Expertise on Cognitive Workloads and Performance During Navigation and Target Detection
Neboshynsky, Christopher M.
Yang, Ji Hyun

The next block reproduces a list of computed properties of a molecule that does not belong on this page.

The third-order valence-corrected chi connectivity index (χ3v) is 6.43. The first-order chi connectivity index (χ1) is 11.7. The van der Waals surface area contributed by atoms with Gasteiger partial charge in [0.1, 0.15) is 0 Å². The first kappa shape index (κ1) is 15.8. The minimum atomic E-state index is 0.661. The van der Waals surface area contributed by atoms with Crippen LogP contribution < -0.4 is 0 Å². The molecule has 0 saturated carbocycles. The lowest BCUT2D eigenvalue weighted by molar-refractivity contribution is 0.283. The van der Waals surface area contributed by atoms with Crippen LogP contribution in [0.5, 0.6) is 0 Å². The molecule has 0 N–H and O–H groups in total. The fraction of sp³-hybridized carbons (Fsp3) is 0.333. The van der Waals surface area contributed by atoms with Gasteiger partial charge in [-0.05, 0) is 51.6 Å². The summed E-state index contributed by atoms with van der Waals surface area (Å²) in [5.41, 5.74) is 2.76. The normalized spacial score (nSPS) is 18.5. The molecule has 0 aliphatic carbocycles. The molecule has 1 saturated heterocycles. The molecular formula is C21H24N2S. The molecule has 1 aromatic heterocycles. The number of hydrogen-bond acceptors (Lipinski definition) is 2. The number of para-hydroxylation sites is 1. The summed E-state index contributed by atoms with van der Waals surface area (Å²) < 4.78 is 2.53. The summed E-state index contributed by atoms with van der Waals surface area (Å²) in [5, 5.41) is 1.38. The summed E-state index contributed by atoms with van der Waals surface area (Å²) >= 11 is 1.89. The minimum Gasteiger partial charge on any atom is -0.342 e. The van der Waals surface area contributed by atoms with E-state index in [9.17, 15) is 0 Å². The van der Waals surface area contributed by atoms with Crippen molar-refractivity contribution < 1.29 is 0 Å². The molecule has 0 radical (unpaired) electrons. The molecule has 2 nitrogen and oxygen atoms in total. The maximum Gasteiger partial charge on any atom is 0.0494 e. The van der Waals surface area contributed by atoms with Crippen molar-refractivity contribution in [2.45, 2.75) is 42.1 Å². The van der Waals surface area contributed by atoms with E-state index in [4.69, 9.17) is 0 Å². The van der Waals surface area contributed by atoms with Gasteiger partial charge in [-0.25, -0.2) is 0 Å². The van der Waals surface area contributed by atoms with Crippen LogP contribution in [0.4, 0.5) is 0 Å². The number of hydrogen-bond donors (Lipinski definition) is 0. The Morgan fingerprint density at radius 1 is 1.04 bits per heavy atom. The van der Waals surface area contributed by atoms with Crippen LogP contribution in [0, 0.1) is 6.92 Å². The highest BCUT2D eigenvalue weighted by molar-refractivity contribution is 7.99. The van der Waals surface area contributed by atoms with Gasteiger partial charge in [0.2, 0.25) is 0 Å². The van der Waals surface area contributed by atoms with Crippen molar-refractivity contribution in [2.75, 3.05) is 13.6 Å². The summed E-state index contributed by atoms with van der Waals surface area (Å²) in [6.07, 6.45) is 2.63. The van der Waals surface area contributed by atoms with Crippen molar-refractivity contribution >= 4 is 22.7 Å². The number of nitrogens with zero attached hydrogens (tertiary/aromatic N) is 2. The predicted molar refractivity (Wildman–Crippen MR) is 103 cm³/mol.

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Todays military pilots are required to perform multiple tasks simultaneously, including maintaining control of the aircraft, navigating, communicating, and detecting targets. Mental workload may affect a pilots ability to effectively learn to manage these tasks. Studies have shown that there are certain involuntary, physiological changes in eye gaze patterns, such as blink rate, frequency of fixations, and saccade rate that indicate increased mental workload. We hypothesize that experienced pilots, defined by total flight hours, would show more efficient eye scan patterns (higher frequency of fixations, lower dwell durations, and higher frequency of saccades per minute) during simulated tasks that required navigation and target detection and identification (tD&I). This would therefore lead to better performance in tD&I tasks. Fourteen active duty military pilots completed three different scenarios while operating the flight controls in a helicopter flight simulator overland navigation, tD&I while on autopilot, and tD&I while completing overland navigation. Eyetracking data were collected while the pilots completed the scenarios. Flight experience did not correlate to scan pattern or task performance. It did, however, show an interaction with cognitive workload as judged by blink rate. Results indicate that implementing eyetracking information into current aviation training programs could improve training effectiveness and efficiency.
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